biometric securityThis blog post is republished with the permission of The Cipher Brief. See the original post here.

Last fall brought news that the victims of the OPM fingerprint breach expanded to over five million prints. It’s for this reason that the safety of biometric data should be questioned and discounted as a viable means for authentication. Multiple techniques are available for using this type of information to create fake fingerprints to bypass biometric scanners, plant false fingerprints, or even falsify applications that need fingerprint data using traditional ink techniques. While vendors gather around biometrics as a holy grail for authentication, it is breaches like this that put the entire concept of biometrics-based security in jeopardy for the masses. Therefore, what is needed to solve this problem is a clear definition of when biometrics should be used for authorization, authentication, and to support two-factor authentication. While these may sound like similar terms, in reality, biometrics should only be used for authorization and never authentication alone.

Authorization, in the simplest terms, is the permission to perform a task. It is the ability to proceed without verifying who you are, or who you say you are. The most common form of biometric authorization used today is Apple Pay. When placing your finger on the touch identification sensor, you are authorizing payment. It is just a permission. Authentication, however, is the verification of you as a person, and who you say you are. It does not authorize you to perform any tasks; it just proves your identity. Authentication is primarily performed today by usernames and passwords, two-factor authentication, smart cards, and other techniques like one-time-passwords. They generally tie secret knowledge to a second physical media or to the creation of a unique code that only you have knowledge of. The various components of an authentication system are designed to prove your identity, but they do not authorize you as a person to anything.

So here is where the problem lies. Newer biometric technologies are blurring the line between authorization and authentication. They are taking a very sophisticated approach based on technology to identify an individual (authentication) and are now merging it with the permissions to perform a task (authorization). When biometric data is compromised, both suffer and can be used to infiltrate either the user’s identity or the ability to perform tasks. While OPM is the first major breach of this type, it does have far-reaching ramifications. The biometric data stolen can be used to craft authorization and authentication attacks against anyone breached, including some of the highest valued personas and assets in the world. Either type of attack would easily and completely bypass traditional username and password paradigms if biometrics alone where used for both, as some vendors are proposing.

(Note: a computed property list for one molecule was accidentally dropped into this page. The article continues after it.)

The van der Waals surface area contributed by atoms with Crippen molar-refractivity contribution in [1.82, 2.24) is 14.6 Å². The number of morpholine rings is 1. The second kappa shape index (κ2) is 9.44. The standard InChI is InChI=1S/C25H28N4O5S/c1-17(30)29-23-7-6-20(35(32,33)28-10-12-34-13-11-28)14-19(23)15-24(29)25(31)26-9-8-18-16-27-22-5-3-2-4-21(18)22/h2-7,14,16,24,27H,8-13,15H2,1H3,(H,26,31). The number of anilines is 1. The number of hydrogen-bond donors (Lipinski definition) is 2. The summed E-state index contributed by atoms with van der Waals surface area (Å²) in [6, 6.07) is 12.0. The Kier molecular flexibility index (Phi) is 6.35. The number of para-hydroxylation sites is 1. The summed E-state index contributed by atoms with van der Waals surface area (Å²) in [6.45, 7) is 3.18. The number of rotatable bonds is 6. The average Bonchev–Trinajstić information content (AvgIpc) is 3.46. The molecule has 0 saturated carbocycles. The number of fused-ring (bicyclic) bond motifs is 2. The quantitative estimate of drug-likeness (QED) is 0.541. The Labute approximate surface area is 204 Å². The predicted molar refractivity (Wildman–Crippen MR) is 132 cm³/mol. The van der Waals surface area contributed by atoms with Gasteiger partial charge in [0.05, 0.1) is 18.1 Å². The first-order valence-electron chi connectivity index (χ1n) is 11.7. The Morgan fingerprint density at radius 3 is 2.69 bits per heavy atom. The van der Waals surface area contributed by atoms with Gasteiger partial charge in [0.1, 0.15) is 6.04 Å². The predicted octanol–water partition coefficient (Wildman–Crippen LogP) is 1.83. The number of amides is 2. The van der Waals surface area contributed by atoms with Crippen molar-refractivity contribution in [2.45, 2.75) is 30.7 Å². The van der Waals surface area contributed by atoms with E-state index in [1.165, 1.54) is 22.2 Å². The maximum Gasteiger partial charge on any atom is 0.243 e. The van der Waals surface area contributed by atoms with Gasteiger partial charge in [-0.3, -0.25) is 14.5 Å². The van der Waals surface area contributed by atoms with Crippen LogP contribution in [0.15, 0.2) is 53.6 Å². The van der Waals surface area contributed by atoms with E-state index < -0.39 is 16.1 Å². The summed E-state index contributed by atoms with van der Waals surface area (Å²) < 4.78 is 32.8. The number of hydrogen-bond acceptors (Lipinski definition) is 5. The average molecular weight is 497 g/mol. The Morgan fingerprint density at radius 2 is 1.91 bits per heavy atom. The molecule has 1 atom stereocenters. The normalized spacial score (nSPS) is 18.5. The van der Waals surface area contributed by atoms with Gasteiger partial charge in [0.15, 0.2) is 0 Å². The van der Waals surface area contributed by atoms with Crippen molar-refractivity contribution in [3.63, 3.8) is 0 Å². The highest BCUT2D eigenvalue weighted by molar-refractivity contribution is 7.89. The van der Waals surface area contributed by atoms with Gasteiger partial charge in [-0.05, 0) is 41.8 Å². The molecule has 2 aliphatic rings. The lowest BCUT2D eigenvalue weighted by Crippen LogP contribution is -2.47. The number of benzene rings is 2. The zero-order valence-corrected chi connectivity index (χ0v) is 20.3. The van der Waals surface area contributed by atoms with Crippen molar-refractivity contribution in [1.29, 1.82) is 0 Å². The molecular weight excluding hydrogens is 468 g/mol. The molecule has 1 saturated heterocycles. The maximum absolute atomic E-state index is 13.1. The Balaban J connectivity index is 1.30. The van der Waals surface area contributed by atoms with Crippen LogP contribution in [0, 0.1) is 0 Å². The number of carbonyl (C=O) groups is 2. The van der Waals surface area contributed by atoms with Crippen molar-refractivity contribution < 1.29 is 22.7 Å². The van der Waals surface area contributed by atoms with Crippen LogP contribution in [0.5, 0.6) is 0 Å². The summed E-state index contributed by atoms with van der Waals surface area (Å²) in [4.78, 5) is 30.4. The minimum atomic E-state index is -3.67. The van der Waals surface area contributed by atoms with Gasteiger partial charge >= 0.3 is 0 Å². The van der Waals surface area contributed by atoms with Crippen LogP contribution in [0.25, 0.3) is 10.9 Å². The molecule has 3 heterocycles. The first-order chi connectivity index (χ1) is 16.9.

This is why there needs to be a separation between authentication and authorization, and why the definitions between the two need to be clearly understood if biometrics is going to succeed in authorization. Biometric data is like any other form of data. It gets stored electronically. Granted, it is encrypted, and it uses various forms of key mechanisms to ensure that one data source alone cannot reveal the contents, but that is not the point. Vendors claim the data is not hack-able, but history has shown us, from the Enigma machine to RSA Keys, that every type of encryption can be compromised and probably will be. It is just a matter of time, persistence, and a fast computer. While there are systems today that are impossible to hack, that claim only has a finite lifetime. Biometric data is stuck with you for a lifetime. You cannot change your fingerprints or the blood vessels in your eyes. So, by the time you’re old, there is a good chance that system securing your biometrics might not be as secure as it is today. Considering we have computers from the 1950’s running air traffic flight control, power plants, and other infrastructure, it is reasonable to assume some of today’s systems and databases may also be around in 60 years.

There is one final discussion point that’s worth noting: The debate regarding biometrics is not new. The ability to steal someone’s likeness is not limited to science fiction and has been documented over and over again via the Internet and TV shows like MythBusters. What is new is the extent hardware and software vendors are pushing biometrics as the next generation of security solutions. In the last 10 years, we have seen fingerprint readers on laptops (most of which have been cracked) and facial recognition software which uses local cameras to verify user identities as part of a login prompt; all of which have come and gone. This next generation push of biometrics uses multiple techniques for facial recognition (visual, infrared, etc.) and ultimately stores the data electronically, just like every other previous technology. They are computers with storage devices—encrypted or not—and biometric information still needs to be referenced somehow to complete the authentication process. Thus, somehow, sometime, they will be compromised.

The OPM breach has shown it is possible to steal biometric data. In 2016, the hype around this technology will implode when that data is used against our own assets and information. Consumers and businesses adopting biometrics need to be aware of the separation of tasks and protect accordingly. The implosion of this technology is not far off if we continue to blur the lines of authorization and authentication. As long as we can keep the two separate, the risk can be managed and the future predictions of identity chaos can be avoided.